"This generosity demonstrates to me the great commitment that our Catholic people have to the mission of their diocese," Bishop Gerald F. Kicanas wrote in his Monday Memo to parishioners this week.
The donations to the local appeal came in spite of a public-relations disaster for the diocese that began in 2002 with the surfacing of a scandal involving priests sexually abusing children, primarily in the 1960s, '70s and '80s. Facing a mounting number of lawsuits, the diocese filed for federal Chapter 11 bankruptcy reorganization in September 2004.
Parishioners, such as longtime appeal contributors Veronica Filaseta and her husband, Bart, say their giving wasn't affected by the sexual-abuse crisis or the bankruptcy because they knew the funds would go toward programs that benefit the community, not legal settlements.
"We gave quite a bit last year and gave more this year," said Veronica Filaseta, a retiree who attends St. Thomas the Apostle. "We just feel that we have an obligation."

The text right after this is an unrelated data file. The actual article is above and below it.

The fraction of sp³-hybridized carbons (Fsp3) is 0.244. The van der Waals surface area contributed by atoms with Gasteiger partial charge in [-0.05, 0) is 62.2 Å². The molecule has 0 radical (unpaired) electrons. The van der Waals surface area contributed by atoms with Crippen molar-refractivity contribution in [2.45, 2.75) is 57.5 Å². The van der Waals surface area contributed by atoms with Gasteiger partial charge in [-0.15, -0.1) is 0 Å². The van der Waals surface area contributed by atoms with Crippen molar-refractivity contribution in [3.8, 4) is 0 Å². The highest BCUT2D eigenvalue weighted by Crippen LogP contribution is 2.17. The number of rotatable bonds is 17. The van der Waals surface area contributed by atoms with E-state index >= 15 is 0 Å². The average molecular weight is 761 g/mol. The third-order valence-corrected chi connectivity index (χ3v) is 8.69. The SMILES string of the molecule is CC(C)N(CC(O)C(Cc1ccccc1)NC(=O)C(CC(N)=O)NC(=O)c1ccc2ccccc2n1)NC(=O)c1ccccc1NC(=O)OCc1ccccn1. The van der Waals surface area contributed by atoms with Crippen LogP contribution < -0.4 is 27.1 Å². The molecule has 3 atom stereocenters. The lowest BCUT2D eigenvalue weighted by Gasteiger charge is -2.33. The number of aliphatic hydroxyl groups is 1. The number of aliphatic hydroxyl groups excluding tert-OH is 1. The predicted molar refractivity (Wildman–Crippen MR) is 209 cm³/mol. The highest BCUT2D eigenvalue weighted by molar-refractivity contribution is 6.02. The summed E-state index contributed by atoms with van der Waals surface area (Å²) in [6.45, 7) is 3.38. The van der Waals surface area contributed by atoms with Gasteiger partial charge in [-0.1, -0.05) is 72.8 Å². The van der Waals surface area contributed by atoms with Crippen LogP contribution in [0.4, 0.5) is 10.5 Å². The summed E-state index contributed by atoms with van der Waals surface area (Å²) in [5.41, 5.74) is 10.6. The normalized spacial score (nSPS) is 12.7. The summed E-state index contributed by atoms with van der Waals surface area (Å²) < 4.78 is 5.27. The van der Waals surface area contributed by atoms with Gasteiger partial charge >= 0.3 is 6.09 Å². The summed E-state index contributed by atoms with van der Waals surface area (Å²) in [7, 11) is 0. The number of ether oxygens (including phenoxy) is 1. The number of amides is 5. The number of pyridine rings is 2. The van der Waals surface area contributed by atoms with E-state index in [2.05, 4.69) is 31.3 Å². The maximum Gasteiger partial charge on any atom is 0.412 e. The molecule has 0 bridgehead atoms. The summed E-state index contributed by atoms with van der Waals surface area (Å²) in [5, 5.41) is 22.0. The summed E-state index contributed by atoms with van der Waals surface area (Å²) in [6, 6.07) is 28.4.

She wasn't certain of the exact amount her family gave this year but said it was more than the average pledge of $211.
Two other U.S. Catholic dioceses — the Archdiocese of Portland in Oregon and the Diocese of Spokane in Washington — also have declared bankruptcy but are reporting successful appeals this year. Both dioceses continue to litigate their cases.
The Spokane diocese, which includes about 95,000 Catholics, had a goal of $1.7 million and collected $2 million in pledges, said Deacon Mike Miller, the diocese secretary for business affairs.
The Archdiocese of Portland's Archbishop's Catholic Appeal goes through November and has received $3.3 million in pledges — already surpassing the goal of $3.1 million. The archdiocese includes about 390,000 Cath-olics.
The Georgetown study, which tracked American Catholics' reactions to their church since the 2002 clergy-sex-abuse scandal, showed the percentage who gave to their annual Catholic appeal declined from 38 percent in 2002 to 29 percent in 2005.